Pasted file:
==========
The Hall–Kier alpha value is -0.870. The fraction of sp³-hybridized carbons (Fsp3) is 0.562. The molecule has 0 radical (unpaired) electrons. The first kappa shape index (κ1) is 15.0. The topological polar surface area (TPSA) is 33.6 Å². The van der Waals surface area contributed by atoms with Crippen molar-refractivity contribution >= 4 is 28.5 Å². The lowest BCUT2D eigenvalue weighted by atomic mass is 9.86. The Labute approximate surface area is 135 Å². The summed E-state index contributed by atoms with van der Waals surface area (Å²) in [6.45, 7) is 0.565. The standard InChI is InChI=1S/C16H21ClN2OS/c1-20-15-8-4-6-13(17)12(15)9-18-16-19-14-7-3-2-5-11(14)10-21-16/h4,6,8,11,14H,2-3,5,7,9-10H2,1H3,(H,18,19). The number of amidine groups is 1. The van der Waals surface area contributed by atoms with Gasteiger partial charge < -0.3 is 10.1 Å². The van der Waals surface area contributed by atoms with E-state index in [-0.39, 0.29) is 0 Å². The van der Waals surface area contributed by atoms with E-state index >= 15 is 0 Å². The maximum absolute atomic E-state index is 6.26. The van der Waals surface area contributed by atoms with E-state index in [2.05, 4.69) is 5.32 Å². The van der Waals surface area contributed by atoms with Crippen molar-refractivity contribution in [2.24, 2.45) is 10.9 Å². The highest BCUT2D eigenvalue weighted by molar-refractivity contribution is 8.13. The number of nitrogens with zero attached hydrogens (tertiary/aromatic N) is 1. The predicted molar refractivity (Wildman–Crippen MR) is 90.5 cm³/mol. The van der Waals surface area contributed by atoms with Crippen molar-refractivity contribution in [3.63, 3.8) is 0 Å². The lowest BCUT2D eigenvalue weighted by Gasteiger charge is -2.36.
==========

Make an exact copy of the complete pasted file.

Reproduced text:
The Hall–Kier alpha value is -0.870. The fraction of sp³-hybridized carbons (Fsp3) is 0.562. The molecule has 0 radical (unpaired) electrons. The first kappa shape index (κ1) is 15.0. The topological polar surface area (TPSA) is 33.6 Å². The van der Waals surface area contributed by atoms with Crippen molar-refractivity contribution >= 4 is 28.5 Å². The lowest BCUT2D eigenvalue weighted by atomic mass is 9.86. The Labute approximate surface area is 135 Å². The summed E-state index contributed by atoms with van der Waals surface area (Å²) in [6.45, 7) is 0.565. The standard InChI is InChI=1S/C16H21ClN2OS/c1-20-15-8-4-6-13(17)12(15)9-18-16-19-14-7-3-2-5-11(14)10-21-16/h4,6,8,11,14H,2-3,5,7,9-10H2,1H3,(H,18,19). The number of amidine groups is 1. The van der Waals surface area contributed by atoms with Gasteiger partial charge < -0.3 is 10.1 Å². The van der Waals surface area contributed by atoms with E-state index in [-0.39, 0.29) is 0 Å². The van der Waals surface area contributed by atoms with E-state index >= 15 is 0 Å². The maximum absolute atomic E-state index is 6.26. The van der Waals surface area contributed by atoms with E-state index in [2.05, 4.69) is 5.32 Å². The van der Waals surface area contributed by atoms with Crippen molar-refractivity contribution in [2.24, 2.45) is 10.9 Å². The highest BCUT2D eigenvalue weighted by molar-refractivity contribution is 8.13. The number of nitrogens with zero attached hydrogens (tertiary/aromatic N) is 1. The predicted molar refractivity (Wildman–Crippen MR) is 90.5 cm³/mol. The van der Waals surface area contributed by atoms with Crippen molar-refractivity contribution in [3.63, 3.8) is 0 Å². The lowest BCUT2D eigenvalue weighted by Gasteiger charge is -2.36.